Feeding increasing amounts of an ingredient and using the differences in caloric efficiency to estimate the energy content of the test ingredient relative to a known ingredient, usually corn, has been reported by others and sometimes termed productive energy (Boyd et al., 2010, 2011; Graham et al., 2014; Gonçalves et al., 2016; Estrada et al., 2017). This method is a more practical approach than determining net energy (NE) using direct or indirect calorimetry. Energy estimation from caloric efficiency calculations are done using growth assays under field conditions. Therefore, this method may be more predictive of growth performance than systems based on digestible or metabolizable energy (Cemin et al., 2020). The use of the method presented in the current study to estimate the energy value of HP DDG presents several limitations. This approach assumes that the NE values of corn and soybean meal are accurate and does not take into account possible changes in body composition, which can influence the G:F response as leaner pigs are more efficient (Campbell and Taverner, 1988).

The objective of this study was to determine differences in growth performance of pigs fed increasing amounts of HP DDG in order to estimate its energy content relative to corn.

MATERIALS AND METHODS

The Kansas State University Institutional Animal Care and Use Committee approved the protocol used in this experiment. The experiment was conducted at the Kansas State University Swine Segregated Early Weaning Facility in Manhattan, KS.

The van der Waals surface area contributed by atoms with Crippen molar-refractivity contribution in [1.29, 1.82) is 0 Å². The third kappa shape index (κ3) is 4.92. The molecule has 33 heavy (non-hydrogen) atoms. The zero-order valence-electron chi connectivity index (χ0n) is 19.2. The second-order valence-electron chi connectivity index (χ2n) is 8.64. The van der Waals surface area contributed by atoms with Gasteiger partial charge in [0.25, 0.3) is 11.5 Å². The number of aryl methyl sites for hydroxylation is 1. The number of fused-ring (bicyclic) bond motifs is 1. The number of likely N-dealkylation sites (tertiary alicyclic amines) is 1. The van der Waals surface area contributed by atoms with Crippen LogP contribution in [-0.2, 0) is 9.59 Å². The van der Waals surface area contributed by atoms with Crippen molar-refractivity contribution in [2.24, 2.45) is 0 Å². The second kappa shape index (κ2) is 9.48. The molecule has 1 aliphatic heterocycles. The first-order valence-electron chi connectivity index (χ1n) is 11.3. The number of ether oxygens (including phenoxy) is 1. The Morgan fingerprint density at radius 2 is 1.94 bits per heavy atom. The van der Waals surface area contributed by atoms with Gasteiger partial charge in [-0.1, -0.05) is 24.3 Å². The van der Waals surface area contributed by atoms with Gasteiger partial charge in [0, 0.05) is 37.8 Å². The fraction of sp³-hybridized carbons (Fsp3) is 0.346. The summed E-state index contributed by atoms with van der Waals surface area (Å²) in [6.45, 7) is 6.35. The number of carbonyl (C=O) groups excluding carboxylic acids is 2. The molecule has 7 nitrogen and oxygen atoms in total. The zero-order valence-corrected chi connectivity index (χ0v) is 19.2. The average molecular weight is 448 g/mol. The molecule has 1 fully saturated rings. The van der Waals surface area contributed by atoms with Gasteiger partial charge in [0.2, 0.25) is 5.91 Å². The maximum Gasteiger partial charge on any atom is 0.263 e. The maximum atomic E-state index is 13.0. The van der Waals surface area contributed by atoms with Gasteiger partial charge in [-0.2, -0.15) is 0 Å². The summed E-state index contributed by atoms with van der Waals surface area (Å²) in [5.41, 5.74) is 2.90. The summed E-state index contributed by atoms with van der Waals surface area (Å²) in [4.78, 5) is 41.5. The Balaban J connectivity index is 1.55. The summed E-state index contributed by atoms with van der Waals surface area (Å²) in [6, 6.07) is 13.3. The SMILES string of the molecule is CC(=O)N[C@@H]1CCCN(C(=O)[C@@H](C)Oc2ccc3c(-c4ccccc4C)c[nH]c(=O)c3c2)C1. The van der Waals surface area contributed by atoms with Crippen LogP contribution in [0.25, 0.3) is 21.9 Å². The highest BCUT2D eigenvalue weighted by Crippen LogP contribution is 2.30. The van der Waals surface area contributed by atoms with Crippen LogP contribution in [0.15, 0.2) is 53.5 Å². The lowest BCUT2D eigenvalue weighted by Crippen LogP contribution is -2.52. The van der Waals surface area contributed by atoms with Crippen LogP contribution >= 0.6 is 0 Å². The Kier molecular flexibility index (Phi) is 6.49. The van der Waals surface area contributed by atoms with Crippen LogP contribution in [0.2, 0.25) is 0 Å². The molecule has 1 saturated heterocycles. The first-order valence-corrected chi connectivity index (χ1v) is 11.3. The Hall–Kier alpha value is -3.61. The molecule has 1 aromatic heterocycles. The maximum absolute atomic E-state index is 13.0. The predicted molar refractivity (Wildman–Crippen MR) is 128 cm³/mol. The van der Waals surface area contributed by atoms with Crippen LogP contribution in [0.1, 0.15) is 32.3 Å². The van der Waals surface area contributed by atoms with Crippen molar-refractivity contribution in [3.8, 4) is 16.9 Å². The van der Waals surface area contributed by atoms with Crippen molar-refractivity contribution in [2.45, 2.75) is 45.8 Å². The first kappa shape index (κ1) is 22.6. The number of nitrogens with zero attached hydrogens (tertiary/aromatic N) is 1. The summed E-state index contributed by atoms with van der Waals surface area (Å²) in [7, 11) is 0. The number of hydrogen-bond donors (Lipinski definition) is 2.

Animals and Diets

Samples of corn, soybean meal, and HP DDG (ICM, Inc., Kolwich, KS) were submitted to the Agricultural Experimental Station Chemical Laboratories (University of Missouri-Columbia, Columbia, MO) for total AA content analysis (method 982.30; AOAC International, 2006) prior to diet formulation (Table 1). The total AA values for corn and soybean meal were multiplied by NRC (2012) SID coefficients and the values for HP DDG were multiplied by Rho et al. (2017) SID coefficients and used in diet formulation. Corn, soybean meal, and HP DDG were also analyzed (Ward Laboratories, Inc., Kearney, NE) for dry matter (DM) (method 935.29; AOAC International, 1990), crude protein (CP) (method 990.03; AOAC International, 1990), acid detergent fiber (ADF) (Ankom, 1998), neutral detergent fiber (NDF) (Ankom, 1998), ether extract (EE) (Ankom, 2004), starch (Xiong et al., 1990), and ash (method 942.05; AOAC International, 1990). A sample of HP DDG was analyzed (North Dakota State University Veterinary Diagnostic Laboratory, Fargo, ND) for mycotoxin concentrations through extraction in acetonitrile and water followed by chromatography/mass spectrometry/mass spectrometry (LC/MS/MS) detection (Table 2)

Table 1.

Chemical analysis of corn, soybean meal, and high-protein distillers dried grains (HP DDG; as-fed basis)1